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Showing posts from August, 2011

Looking Forward Feels Good

I spent a couple hours at my son's junior high mini-school night. Parents are invited to spend ten minutes in each of their child's classes. A couple (ok, a few) times before, I've complained that these opportunities often miss the mark because they often focus on things like the classroom rules, how many kids are out for what sport, what day Pizza Hut comes, and what's "covered" rather than the bigger picture things like what the teacher wants my kid to learn this year.

Last night was refreshing, and not just because the building is nearing the completion of a major and much-needed face lift. It was refreshing because a number of the teachers talked about things like:


How some professional development opportunities have helped the math teacher reflect on the emphasis she was putting on points and that perhaps more of her attention needed to go to what the students are actually learning;How the famous (or infamous, depending upon whom you ask) bug collection u…

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A recurring thought here, revisiting an earlier post.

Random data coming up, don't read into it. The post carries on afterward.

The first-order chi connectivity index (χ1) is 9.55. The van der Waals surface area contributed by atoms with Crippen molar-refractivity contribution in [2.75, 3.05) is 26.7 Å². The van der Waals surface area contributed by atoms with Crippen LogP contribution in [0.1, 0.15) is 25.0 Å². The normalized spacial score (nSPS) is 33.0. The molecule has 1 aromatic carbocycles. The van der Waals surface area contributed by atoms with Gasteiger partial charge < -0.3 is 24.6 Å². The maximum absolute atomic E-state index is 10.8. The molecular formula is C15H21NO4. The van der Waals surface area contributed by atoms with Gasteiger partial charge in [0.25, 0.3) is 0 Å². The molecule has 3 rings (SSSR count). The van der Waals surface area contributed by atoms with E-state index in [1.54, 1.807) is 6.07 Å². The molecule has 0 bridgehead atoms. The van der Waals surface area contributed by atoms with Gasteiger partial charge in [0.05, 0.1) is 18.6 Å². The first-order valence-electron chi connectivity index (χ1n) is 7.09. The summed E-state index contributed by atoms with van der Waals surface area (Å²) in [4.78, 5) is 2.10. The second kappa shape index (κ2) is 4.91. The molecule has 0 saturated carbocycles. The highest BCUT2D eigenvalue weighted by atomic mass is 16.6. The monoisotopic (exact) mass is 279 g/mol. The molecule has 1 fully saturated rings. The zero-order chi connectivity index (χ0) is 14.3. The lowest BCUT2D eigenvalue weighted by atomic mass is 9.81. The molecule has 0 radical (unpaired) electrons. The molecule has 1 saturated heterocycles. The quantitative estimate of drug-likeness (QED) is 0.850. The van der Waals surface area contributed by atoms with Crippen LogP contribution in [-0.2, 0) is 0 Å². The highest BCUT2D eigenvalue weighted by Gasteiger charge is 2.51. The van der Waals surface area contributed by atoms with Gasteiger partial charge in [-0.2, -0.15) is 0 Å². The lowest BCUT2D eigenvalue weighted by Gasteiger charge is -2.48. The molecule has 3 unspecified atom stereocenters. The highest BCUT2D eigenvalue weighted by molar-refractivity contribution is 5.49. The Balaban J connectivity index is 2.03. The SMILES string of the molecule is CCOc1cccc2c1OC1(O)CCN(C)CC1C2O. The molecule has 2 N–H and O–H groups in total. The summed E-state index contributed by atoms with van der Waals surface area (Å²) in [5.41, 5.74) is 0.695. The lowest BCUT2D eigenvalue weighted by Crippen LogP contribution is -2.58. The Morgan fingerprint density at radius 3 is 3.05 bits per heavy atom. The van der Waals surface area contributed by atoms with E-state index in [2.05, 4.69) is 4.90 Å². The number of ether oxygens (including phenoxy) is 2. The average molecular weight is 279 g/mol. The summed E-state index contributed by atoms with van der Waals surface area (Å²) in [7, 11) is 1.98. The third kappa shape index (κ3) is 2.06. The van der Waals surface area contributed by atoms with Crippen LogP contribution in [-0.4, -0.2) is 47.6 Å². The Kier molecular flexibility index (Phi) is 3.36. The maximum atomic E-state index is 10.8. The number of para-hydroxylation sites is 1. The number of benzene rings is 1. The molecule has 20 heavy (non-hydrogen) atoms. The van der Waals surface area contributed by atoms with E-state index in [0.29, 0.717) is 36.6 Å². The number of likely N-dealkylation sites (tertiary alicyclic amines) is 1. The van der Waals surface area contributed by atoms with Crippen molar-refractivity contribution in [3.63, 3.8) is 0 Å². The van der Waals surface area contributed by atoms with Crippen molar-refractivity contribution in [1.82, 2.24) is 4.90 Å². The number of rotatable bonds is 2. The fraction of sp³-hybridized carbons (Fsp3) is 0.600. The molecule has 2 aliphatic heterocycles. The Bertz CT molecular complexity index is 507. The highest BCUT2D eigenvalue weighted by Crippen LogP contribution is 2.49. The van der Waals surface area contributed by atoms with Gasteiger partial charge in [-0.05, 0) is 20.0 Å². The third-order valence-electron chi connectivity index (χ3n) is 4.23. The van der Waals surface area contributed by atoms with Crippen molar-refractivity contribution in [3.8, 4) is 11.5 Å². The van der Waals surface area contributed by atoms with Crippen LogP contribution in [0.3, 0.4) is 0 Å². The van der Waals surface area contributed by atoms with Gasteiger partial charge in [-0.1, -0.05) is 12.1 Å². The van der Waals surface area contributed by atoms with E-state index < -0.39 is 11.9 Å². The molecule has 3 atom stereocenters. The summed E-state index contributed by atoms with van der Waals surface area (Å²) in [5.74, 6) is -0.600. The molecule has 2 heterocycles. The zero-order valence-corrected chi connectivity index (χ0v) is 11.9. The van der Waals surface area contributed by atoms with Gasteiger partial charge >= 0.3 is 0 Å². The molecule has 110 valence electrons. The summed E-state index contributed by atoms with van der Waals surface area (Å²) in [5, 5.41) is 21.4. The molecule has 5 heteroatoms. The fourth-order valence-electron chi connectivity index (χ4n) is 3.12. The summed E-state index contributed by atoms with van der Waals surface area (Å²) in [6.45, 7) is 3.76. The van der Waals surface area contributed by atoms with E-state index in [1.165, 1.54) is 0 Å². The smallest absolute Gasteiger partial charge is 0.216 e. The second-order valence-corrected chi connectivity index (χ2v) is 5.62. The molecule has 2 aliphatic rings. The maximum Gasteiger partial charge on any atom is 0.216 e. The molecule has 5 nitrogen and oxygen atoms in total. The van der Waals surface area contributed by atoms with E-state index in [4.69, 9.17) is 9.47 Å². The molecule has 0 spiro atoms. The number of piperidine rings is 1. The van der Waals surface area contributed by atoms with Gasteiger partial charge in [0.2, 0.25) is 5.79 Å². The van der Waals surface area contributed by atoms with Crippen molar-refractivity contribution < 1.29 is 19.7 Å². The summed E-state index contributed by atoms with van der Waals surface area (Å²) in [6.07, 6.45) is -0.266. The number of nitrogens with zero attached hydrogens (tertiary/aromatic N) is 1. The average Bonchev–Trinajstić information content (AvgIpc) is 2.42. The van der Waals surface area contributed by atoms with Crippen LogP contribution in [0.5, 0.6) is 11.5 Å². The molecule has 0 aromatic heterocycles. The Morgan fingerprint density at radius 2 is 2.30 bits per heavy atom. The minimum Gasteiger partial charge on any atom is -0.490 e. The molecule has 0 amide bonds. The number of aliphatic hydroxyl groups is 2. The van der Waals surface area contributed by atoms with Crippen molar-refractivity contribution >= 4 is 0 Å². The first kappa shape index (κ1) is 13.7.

In the Winter of 2007 I listen to then-presidential candidate Joe Biden on our campus. Actually, I showed up a little late and ran in to the Senator, who was looking for the men's room in Lang Hall. I like to say that we're down.

Even with his enthusiastically-reported gaffes and misstatements, I've always liked the VP's unvarnished style. I dig that, bluster and all. I could probably benefit from being more direct. Reading Jules Whitcover's excellent biography of the VP gave quite a bit of insight into his scrappy, Scranton, working class demeanor, not to mention rebuilding his life after the death of his wife and daughter in a traffic accident.

Thought it is not original to him and lots of others have said it too, he said, "Don't tell me what your priorities are. Show me your budget and I'll figure it out for myself." Love that. We could adapt that statement in many ways...Show me your calen…